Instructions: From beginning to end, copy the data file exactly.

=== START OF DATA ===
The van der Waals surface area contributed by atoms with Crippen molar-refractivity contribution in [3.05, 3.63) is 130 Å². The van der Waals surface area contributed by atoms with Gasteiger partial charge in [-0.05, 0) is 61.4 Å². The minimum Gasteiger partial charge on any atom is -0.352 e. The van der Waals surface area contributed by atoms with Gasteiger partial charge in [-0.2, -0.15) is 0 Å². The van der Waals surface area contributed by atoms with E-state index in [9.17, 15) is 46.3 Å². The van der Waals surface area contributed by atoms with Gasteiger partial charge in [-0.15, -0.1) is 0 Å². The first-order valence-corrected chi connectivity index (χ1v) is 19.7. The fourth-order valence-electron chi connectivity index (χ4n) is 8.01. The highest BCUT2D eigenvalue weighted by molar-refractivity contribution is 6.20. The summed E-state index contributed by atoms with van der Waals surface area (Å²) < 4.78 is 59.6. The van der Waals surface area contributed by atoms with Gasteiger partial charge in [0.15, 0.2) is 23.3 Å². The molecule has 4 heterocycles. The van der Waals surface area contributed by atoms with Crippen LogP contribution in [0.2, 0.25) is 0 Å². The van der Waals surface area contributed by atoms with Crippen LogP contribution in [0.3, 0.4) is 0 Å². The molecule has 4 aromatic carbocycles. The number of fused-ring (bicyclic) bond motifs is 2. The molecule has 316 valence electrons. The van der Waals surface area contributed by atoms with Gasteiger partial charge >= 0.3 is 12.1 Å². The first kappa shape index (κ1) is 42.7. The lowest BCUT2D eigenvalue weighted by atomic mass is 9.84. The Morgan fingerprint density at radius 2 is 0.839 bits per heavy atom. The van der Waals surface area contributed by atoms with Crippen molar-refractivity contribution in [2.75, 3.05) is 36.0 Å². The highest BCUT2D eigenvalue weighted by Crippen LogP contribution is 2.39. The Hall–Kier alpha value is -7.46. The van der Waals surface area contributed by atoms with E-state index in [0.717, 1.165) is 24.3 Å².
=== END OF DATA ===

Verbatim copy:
The van der Waals surface area contributed by atoms with Crippen molar-refractivity contribution in [3.05, 3.63) is 130 Å². The van der Waals surface area contributed by atoms with Gasteiger partial charge in [-0.05, 0) is 61.4 Å². The minimum Gasteiger partial charge on any atom is -0.352 e. The van der Waals surface area contributed by atoms with Gasteiger partial charge in [-0.2, -0.15) is 0 Å². The van der Waals surface area contributed by atoms with E-state index in [9.17, 15) is 46.3 Å². The van der Waals surface area contributed by atoms with Gasteiger partial charge in [-0.15, -0.1) is 0 Å². The first-order valence-corrected chi connectivity index (χ1v) is 19.7. The fourth-order valence-electron chi connectivity index (χ4n) is 8.01. The highest BCUT2D eigenvalue weighted by molar-refractivity contribution is 6.20. The summed E-state index contributed by atoms with van der Waals surface area (Å²) < 4.78 is 59.6. The van der Waals surface area contributed by atoms with Gasteiger partial charge in [0.15, 0.2) is 23.3 Å². The molecule has 4 heterocycles. The van der Waals surface area contributed by atoms with Crippen LogP contribution in [0.2, 0.25) is 0 Å². The van der Waals surface area contributed by atoms with Crippen LogP contribution in [0.3, 0.4) is 0 Å². The molecule has 4 aromatic carbocycles. The number of fused-ring (bicyclic) bond motifs is 2. The molecule has 316 valence electrons. The van der Waals surface area contributed by atoms with Gasteiger partial charge >= 0.3 is 12.1 Å². The first kappa shape index (κ1) is 42.7. The lowest BCUT2D eigenvalue weighted by atomic mass is 9.84. The Morgan fingerprint density at radius 2 is 0.839 bits per heavy atom. The van der Waals surface area contributed by atoms with Crippen molar-refractivity contribution in [2.75, 3.05) is 36.0 Å². The highest BCUT2D eigenvalue weighted by Crippen LogP contribution is 2.39. The Hall–Kier alpha value is -7.46. The van der Waals surface area contributed by atoms with E-state index in [0.717, 1.165) is 24.3 Å².